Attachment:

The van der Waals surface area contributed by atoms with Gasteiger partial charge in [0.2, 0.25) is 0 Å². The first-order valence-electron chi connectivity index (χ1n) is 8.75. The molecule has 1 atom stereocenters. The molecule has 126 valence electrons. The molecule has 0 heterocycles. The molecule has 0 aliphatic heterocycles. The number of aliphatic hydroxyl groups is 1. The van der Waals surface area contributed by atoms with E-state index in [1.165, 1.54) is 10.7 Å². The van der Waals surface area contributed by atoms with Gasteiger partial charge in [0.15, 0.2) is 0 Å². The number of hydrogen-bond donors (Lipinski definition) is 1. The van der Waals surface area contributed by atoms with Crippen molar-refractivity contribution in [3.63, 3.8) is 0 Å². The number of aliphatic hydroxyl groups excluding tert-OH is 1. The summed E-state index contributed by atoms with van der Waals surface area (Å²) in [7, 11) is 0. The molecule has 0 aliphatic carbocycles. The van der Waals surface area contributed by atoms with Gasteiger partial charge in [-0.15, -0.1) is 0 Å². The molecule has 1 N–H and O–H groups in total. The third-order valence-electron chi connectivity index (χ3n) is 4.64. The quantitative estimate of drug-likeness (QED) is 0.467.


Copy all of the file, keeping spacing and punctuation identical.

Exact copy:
The van der Waals surface area contributed by atoms with Gasteiger partial charge in [0.2, 0.25) is 0 Å². The first-order valence-electron chi connectivity index (χ1n) is 8.75. The molecule has 1 atom stereocenters. The molecule has 126 valence electrons. The molecule has 0 heterocycles. The molecule has 0 aliphatic heterocycles. The number of aliphatic hydroxyl groups is 1. The van der Waals surface area contributed by atoms with E-state index in [1.165, 1.54) is 10.7 Å². The van der Waals surface area contributed by atoms with Gasteiger partial charge in [0.15, 0.2) is 0 Å². The number of hydrogen-bond donors (Lipinski definition) is 1. The van der Waals surface area contributed by atoms with Crippen molar-refractivity contribution in [3.63, 3.8) is 0 Å². The number of aliphatic hydroxyl groups excluding tert-OH is 1. The summed E-state index contributed by atoms with van der Waals surface area (Å²) in [7, 11) is 0. The molecule has 0 aliphatic carbocycles. The van der Waals surface area contributed by atoms with Gasteiger partial charge in [-0.15, -0.1) is 0 Å². The molecule has 1 N–H and O–H groups in total. The third-order valence-electron chi connectivity index (χ3n) is 4.64. The quantitative estimate of drug-likeness (QED) is 0.467.